Sam Sifton is so utterly charmed by the Long Island City oasis M Wells that he stays put to wait for his entrees as a kitchen fire threatens, concluding "It would be terrible to miss eating the food there for anything less than a catastrophe." He awards it two stars. He notes that the restaurant is a little discombobulated, and there are a few misses, but when they get it right, they really get it right:
A deep bowl of tripe cut to resemble noodles was severely under-salted...Beef tartare, cut as beautifully as only a hand with a knife can cut, was its spectacular opposite: silky and powerfully seasoned, bound in a sauce that was rather wetter than one generally sees in tartare — and good for that.
Also first-rate: a plate of veal brains that displayed the sort of sauté skills generally associated only with the very highest level of classical French cooking...It is brain panna cotta, essentially, and if it is on the menu it is an absolute must-order even if this sentence freaks you out.And if that doesn't seal the deal, maybe this will: "Those who recall the thrill of eating at the Momofuku restaurants for the first time would do well to book passage on the No. 7 train, bound for Hunters Point." [NYT]
Ryan Sutton has a take down for Marcus Samuelsson's Red Rooster: "Dirty rice ($11) lives up to its name, like spooning a mouthful straight from a box of Zatarain’s. Blackened catfish, no better than a prepackaged supermarket version, arrived with black eyed peas that smelled like dishwater. Jamaican beef patties tasted like microwaved meatloaf; pulled pork had all the flavor of powdered Taco Bell seasoning. I washed it down with a glass of Paul Goerg Champagne ($20) that was flat." [Bloomberg]
Meanwhile, Steve Cuozzo files a scorcher on Todd English's newest, Ember Room: "Ember Room has yet to advance much beyond 'concept.' This, according to a waiter, is 'American barbecue fused with Asian sophistication,' but cilantro fastened to barbecued blubber would be more like it." [NYP]
Plattypants visits the new, popular hipster magnet Fedora, noting that it bottles "the elusive, homespun alchemy that the best Brooklyn restaurants are known for." He gives it two stars: "Brunet-Benkritly is capable of cooking with a light, classical touch, but most of the earthy fusion recipes at Fedora are designed to be consumed in a happy lather, with flagons of ale...Fedora can feel, on crowded evenings, like a woolly, cut-rate version of the Minetta Tavern." [NYM]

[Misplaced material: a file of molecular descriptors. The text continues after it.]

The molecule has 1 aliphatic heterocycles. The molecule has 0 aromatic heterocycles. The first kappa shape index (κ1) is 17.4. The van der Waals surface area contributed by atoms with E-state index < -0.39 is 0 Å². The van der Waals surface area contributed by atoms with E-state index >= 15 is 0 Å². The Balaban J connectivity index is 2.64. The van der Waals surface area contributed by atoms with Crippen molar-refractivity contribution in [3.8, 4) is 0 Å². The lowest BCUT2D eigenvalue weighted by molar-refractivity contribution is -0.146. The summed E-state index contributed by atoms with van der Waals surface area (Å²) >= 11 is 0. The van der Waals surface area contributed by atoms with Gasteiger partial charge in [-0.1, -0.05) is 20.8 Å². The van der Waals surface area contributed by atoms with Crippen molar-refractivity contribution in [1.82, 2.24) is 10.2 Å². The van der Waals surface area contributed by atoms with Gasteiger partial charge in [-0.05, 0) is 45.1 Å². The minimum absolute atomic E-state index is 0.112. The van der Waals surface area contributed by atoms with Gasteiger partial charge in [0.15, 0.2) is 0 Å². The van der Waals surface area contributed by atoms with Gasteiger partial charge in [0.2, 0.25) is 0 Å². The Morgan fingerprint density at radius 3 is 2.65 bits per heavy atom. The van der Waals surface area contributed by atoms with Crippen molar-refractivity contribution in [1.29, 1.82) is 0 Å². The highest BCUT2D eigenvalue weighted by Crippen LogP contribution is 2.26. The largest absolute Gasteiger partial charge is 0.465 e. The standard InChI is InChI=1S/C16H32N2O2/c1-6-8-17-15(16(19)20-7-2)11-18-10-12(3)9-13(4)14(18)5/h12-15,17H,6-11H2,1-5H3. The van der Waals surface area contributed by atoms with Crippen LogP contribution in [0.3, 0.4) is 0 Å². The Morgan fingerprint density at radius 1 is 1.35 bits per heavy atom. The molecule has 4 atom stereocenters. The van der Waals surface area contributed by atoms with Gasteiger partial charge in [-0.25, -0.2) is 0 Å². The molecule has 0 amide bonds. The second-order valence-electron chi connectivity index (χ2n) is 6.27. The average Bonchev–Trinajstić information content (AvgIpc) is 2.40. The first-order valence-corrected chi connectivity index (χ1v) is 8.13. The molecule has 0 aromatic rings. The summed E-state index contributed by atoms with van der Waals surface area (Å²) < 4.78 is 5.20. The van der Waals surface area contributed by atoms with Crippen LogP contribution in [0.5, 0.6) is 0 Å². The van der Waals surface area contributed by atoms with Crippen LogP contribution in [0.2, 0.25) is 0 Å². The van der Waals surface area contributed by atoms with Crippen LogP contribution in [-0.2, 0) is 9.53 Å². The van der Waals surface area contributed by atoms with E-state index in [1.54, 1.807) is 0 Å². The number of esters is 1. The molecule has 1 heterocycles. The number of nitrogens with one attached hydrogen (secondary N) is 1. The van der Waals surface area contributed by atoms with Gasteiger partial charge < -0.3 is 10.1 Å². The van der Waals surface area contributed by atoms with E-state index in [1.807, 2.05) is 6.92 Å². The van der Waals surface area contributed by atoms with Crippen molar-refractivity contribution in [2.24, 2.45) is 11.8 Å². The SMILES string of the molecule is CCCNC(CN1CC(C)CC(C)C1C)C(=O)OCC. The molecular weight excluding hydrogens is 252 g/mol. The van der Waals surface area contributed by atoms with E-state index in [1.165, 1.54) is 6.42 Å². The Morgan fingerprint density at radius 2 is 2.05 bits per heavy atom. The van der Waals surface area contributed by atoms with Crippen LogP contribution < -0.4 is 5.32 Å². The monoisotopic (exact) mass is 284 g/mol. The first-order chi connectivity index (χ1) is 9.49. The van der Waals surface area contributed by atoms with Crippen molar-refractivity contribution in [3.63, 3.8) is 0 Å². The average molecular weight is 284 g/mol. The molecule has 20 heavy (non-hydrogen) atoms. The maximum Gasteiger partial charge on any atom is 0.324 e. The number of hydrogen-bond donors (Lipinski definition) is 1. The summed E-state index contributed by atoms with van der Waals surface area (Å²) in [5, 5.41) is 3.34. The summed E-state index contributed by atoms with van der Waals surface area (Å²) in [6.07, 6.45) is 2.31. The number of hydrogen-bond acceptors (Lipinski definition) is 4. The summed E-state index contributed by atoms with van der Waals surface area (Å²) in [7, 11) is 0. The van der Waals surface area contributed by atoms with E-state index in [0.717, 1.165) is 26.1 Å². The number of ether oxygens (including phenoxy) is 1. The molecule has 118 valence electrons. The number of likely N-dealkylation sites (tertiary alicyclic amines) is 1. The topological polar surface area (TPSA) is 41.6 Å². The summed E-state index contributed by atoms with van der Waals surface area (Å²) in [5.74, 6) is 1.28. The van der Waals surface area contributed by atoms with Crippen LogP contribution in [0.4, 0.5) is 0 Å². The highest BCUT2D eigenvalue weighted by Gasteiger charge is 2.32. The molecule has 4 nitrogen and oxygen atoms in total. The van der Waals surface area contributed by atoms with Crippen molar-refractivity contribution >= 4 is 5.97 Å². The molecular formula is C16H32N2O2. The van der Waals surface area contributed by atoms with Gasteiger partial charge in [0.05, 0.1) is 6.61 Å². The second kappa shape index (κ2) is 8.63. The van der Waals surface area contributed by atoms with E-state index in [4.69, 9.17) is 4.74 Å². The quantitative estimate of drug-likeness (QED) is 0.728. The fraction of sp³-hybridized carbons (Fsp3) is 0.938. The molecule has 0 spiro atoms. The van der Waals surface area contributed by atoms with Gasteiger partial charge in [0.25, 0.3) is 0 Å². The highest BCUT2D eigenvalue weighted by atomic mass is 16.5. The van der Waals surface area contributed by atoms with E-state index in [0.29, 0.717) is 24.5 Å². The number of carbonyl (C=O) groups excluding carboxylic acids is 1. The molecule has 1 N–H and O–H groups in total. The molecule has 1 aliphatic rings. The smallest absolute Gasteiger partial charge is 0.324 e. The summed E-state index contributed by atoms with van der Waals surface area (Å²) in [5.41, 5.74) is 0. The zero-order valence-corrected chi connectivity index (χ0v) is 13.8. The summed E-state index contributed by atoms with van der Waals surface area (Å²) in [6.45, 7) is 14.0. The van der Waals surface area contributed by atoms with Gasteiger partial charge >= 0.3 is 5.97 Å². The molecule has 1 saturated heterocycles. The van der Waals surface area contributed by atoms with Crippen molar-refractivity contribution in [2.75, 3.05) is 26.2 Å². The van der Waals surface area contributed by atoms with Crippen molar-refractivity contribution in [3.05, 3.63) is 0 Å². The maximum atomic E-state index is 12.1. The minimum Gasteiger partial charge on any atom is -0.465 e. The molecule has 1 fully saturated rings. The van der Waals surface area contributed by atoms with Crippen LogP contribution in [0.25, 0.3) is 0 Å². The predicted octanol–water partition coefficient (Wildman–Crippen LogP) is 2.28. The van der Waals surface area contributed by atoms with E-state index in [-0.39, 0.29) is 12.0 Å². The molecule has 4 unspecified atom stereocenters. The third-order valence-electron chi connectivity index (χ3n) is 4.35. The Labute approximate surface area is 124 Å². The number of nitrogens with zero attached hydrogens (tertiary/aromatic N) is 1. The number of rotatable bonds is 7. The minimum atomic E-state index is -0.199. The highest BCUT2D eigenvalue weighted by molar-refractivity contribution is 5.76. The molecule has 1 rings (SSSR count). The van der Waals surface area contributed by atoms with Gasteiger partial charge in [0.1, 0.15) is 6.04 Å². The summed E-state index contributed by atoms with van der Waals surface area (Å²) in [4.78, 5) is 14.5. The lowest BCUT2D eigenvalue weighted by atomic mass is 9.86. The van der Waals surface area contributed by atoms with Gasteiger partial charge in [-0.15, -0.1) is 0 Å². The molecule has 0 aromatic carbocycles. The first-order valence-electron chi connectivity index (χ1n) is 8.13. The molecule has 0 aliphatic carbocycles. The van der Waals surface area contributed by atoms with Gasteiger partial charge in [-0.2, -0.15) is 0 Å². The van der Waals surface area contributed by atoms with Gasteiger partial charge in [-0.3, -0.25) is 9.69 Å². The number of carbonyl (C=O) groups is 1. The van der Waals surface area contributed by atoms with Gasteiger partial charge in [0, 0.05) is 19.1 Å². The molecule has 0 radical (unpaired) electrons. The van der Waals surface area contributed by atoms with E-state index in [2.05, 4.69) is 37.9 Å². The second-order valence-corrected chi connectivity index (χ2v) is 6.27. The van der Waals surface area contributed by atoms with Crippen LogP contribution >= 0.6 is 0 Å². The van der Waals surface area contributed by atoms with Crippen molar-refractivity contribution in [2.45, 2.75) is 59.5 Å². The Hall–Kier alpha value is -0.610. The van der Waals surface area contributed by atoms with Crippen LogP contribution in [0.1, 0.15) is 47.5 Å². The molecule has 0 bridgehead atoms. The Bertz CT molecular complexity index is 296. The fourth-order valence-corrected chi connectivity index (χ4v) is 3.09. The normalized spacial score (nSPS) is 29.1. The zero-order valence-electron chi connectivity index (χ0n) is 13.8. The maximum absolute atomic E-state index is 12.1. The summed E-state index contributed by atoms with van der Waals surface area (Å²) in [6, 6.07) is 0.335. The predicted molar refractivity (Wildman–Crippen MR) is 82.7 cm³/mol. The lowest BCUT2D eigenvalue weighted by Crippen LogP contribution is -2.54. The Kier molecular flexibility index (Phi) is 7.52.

THE ELSEWHERE: Tables for Two likes that Red Rooster is genuinely comfortable with itself, Time Out New York says Red Rooster is consistent, accessible and easy to like and awards the restaurant three stars, Gael Greene has a pretty wonderful experience at Pier 9, Julia Moskin loves the restaurant but is disappointed by the food at Midtown's La Silhouette, Eric Asimov finds wine bar Thirstbaràvin an oasis in a desolate stretch of Crown Heights, Metromix finds a mixed bag at Social Eatz, and Lauren Shockey is charmed by LES newcomer Saro Bistro but has some issues with the food.
THE BLOGS: Immaculate Infatuation enjoys Babbo the most out of all the Batali restaurants, A Tiger in the Kitchen says Jones Wood Foundry was worth the trek from Brooklyn, What Andy Ate loves Chelsea newcomer Coppelia, At the Sign of the Pink Pig finds the smoked meat sandwich at Mile End to be very good, New York Journal gives one-star overall to the new Upper West Side Ditch Plains, Serious Eats awards a B+ to the new version of The Brooklyn Star,the tasting menu at East Village vegetarian restaurant Kajitsu exceeds Law & Food's expectations, and The Food Doc writes that the new version of The Brooklyn Star is comforting and familiar yet still new and interesting.